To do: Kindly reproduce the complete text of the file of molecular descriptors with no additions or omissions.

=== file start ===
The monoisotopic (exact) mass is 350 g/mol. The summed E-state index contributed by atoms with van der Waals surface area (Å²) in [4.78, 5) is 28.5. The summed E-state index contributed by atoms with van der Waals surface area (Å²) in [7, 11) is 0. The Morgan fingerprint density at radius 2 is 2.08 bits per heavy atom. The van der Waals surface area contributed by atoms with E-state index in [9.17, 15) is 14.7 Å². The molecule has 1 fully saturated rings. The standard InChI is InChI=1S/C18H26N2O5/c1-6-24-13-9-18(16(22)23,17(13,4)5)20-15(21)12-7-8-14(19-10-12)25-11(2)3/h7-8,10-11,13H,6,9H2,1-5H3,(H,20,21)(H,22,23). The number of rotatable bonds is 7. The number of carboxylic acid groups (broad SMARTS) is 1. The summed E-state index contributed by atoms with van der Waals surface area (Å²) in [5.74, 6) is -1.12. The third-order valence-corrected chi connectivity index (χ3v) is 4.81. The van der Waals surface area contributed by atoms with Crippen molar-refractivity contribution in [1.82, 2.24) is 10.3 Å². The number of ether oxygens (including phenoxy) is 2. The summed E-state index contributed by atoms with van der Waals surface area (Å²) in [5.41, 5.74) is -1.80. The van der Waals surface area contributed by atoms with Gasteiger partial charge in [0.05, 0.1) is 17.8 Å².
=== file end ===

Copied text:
The monoisotopic (exact) mass is 350 g/mol. The summed E-state index contributed by atoms with van der Waals surface area (Å²) in [4.78, 5) is 28.5. The summed E-state index contributed by atoms with van der Waals surface area (Å²) in [7, 11) is 0. The Morgan fingerprint density at radius 2 is 2.08 bits per heavy atom. The van der Waals surface area contributed by atoms with E-state index in [9.17, 15) is 14.7 Å². The molecule has 1 fully saturated rings. The standard InChI is InChI=1S/C18H26N2O5/c1-6-24-13-9-18(16(22)23,17(13,4)5)20-15(21)12-7-8-14(19-10-12)25-11(2)3/h7-8,10-11,13H,6,9H2,1-5H3,(H,20,21)(H,22,23). The number of rotatable bonds is 7. The number of carboxylic acid groups (broad SMARTS) is 1. The summed E-state index contributed by atoms with van der Waals surface area (Å²) in [5.74, 6) is -1.12. The third-order valence-corrected chi connectivity index (χ3v) is 4.81. The van der Waals surface area contributed by atoms with Crippen molar-refractivity contribution in [1.82, 2.24) is 10.3 Å². The number of ether oxygens (including phenoxy) is 2. The summed E-state index contributed by atoms with van der Waals surface area (Å²) in [5.41, 5.74) is -1.80. The van der Waals surface area contributed by atoms with Gasteiger partial charge in [0.05, 0.1) is 17.8 Å².